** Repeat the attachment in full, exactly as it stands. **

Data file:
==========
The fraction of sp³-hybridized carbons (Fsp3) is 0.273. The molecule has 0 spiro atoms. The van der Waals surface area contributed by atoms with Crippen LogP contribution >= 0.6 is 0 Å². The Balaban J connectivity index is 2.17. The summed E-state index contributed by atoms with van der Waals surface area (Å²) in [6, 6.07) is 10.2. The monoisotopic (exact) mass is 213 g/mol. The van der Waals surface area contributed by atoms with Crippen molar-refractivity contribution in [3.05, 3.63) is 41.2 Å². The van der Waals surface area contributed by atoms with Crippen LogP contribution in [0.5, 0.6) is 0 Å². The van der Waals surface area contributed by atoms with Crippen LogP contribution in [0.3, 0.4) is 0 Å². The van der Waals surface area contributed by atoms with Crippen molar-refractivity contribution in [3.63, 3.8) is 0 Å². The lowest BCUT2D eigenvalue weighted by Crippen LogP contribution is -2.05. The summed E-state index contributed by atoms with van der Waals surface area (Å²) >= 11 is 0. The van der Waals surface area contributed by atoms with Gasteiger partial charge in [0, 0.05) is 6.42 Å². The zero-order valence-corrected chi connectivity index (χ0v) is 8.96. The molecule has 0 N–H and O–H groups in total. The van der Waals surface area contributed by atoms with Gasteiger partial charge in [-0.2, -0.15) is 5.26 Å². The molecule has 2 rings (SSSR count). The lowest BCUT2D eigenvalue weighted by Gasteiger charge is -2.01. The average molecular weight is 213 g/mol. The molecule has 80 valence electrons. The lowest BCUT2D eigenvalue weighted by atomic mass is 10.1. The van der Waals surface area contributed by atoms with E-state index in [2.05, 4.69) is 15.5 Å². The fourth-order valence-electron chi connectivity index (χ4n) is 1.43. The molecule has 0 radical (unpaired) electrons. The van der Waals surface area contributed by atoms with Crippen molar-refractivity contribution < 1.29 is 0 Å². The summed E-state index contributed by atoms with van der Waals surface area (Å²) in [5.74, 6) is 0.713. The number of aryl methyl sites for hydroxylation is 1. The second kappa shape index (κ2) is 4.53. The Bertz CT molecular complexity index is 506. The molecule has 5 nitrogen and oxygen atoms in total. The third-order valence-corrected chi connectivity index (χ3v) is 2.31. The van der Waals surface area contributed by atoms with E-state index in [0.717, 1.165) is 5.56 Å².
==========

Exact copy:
The fraction of sp³-hybridized carbons (Fsp3) is 0.273. The molecule has 0 spiro atoms. The van der Waals surface area contributed by atoms with Crippen LogP contribution >= 0.6 is 0 Å². The Balaban J connectivity index is 2.17. The summed E-state index contributed by atoms with van der Waals surface area (Å²) in [6, 6.07) is 10.2. The monoisotopic (exact) mass is 213 g/mol. The van der Waals surface area contributed by atoms with Crippen molar-refractivity contribution in [3.05, 3.63) is 41.2 Å². The van der Waals surface area contributed by atoms with Crippen LogP contribution in [0.5, 0.6) is 0 Å². The van der Waals surface area contributed by atoms with Crippen LogP contribution in [0.3, 0.4) is 0 Å². The van der Waals surface area contributed by atoms with Crippen molar-refractivity contribution in [3.63, 3.8) is 0 Å². The lowest BCUT2D eigenvalue weighted by Crippen LogP contribution is -2.05. The summed E-state index contributed by atoms with van der Waals surface area (Å²) >= 11 is 0. The van der Waals surface area contributed by atoms with Gasteiger partial charge in [0, 0.05) is 6.42 Å². The zero-order valence-corrected chi connectivity index (χ0v) is 8.96. The molecule has 0 N–H and O–H groups in total. The van der Waals surface area contributed by atoms with Gasteiger partial charge in [-0.2, -0.15) is 5.26 Å². The molecule has 2 rings (SSSR count). The lowest BCUT2D eigenvalue weighted by Gasteiger charge is -2.01. The average molecular weight is 213 g/mol. The molecule has 80 valence electrons. The lowest BCUT2D eigenvalue weighted by atomic mass is 10.1. The van der Waals surface area contributed by atoms with E-state index in [2.05, 4.69) is 15.5 Å². The fourth-order valence-electron chi connectivity index (χ4n) is 1.43. The molecule has 0 radical (unpaired) electrons. The van der Waals surface area contributed by atoms with Crippen molar-refractivity contribution < 1.29 is 0 Å². The summed E-state index contributed by atoms with van der Waals surface area (Å²) in [5.74, 6) is 0.713. The number of aryl methyl sites for hydroxylation is 1. The second kappa shape index (κ2) is 4.53. The Bertz CT molecular complexity index is 506. The molecule has 5 nitrogen and oxygen atoms in total. The third-order valence-corrected chi connectivity index (χ3v) is 2.31. The van der Waals surface area contributed by atoms with E-state index in [0.717, 1.165) is 5.56 Å².